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Could rich countries be sued for climate change?

Could the poorest countries in the world sue imagethe rich, polluting countries which are deemed to be responsible for climate change by producing excessive carbon emissions?

The Make Wealth History blog tells us that the Bonn Agreement in 2001 recognised that developed countries were largely responsible for climate change and should pay towards alleviating its effects in poorer countries, with several countries promising money, and which we haven’t paid.

It’s not the first time this question has been asked, it was raised in 2001 when a Stephen Timms (is this Stephen Timms MP? I doubt it as Labour had no policy on climate change in 2001) of the New Economics Foundation stated that under the UN international law commission’s draft declaration on state responsibility, US greenhouse gas emissions could constitute an international crime. It is estimated that climate change could cost developing countries up to £6.5 trillion over the next 20 years.

“..all industrialized countries whose emissions are, per person, above a sustainable threshold should be looking over their shoulders. The next message G7 heads of state receive from their poorer cousins may not be an invitation to a reception, or a plea for more aid. It may be much more abrupt: “We’ll see you in court for global warming.”

Make Wealth History asks:

“If we are demonstrably responsible for damage happening now, what’s to stop us being sued for our abuses? Does anyone know of a historical precedent for this?”

Such a case would be a legal minefield and drag on for years. Although it might seem an impossible thought now, whose to say it might not happen in 20 or 30 years time?


9 Comments

  1. actually, the idea of suing nations for these damages seems impractical for two reasons:

    –the difficulty of assigning specific damages to each country when , as is pointed out above, individuals within those countries are differently liable.

    –the probability that nations will invoke the soverign immunity defense.

    on the other hand, seeking redress against individual polluters in the form of “class action” suits seems entirely reasonable; and the mass filing of these suits agains a large number of polluters in a single country might create a “critical mass” that could push a government into seeking a mass settlement process, not unlike the tobacco settlement in the u.s.

  2. The concept of “international law” is a bit of a myth, it only really exists if you’ve got the muscle to back it up. What court will they hold the case in? The UN, an organisation dominated by US funding perhaps? Besides, who is going to force damages out of the likes of the USA, China and Russia? They’ll just laugh.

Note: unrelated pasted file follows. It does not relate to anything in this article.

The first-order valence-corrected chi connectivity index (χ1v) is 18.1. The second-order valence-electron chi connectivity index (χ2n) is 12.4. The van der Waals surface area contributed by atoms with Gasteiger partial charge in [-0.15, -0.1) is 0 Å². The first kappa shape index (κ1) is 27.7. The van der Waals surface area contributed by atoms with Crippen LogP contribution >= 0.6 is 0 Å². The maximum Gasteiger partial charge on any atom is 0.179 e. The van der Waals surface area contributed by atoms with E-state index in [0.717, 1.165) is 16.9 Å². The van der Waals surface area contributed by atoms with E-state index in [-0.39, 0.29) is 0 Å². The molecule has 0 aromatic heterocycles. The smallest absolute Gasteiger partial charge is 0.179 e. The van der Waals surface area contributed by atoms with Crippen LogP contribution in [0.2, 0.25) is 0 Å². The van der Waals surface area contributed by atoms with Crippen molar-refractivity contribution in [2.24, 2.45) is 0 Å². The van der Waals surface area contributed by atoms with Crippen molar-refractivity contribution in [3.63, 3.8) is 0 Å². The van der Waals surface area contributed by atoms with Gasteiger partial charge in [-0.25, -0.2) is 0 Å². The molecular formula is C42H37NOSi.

It’s hard enough getting many countries to cough up aid they’ve actually promised to deliver, let alone trying to extort it out of them with hollow threats.

  3. Possible in principal but I doubt if it would go any further than attempting to sue a Head of State for war crimes in an reputedly illegal war.

  4. Don’t you just love that ad on tv – telling us how many lorry journeys can be saved – if we just buy concentrated washing yo liquid

    And how many air miles can be saced if we buy local produce instead of NZ lamb, food from Africa – or jerusalem artichokes … not that I buy any of them anyway. 40 million sheep in the uk (how many in NZ). Use African food to feed the hungry in Africa – and jerusalem artichokes … please NO more.

  5. The one thing the US is short of is lawyers
    and enough military hardwate to impose US Law.

    So who is going to sue, and which court is going to enforce it. Alas the land of the free, has flexed it’s military muscle in Iraq – and there’s no one who dare say boo.

    PS – If pollution is created by human activity, then childbirth is the root of all pollution. Could childless people (singles and couples) sue child breeding/rearing couples?

  6. It probably is an international crime, but I can’t see rich countries paying up if a case were brought – just a load of lawyers getting even richer.

  7. Well that would be very odd if you ask me? I for one don’t contribute that much to global warming, and my Christmas potatoes died in the frost, so its not even working.

  8. China has a lot to answer for…

  9. Well, I guess it is more than possible. The thing that has struck me is that Britain and France’s pollution has adversely affected Scandinavian Forests particularly Norway die to acid rain, but they have not sued us.

    But I cannot feel that this “environmental reparations” will not be paid because it will detract from solving the actual problem. Giving money to states is unlikely to help the environment in the short or long term.

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  1. Could we be sued for climate change? « MAKE WEALTH HISTORY - [...] Update: Ellee Seymour followed this up on her blog, and quotes Stephen Timms of the New Economics Foundation, speaking…

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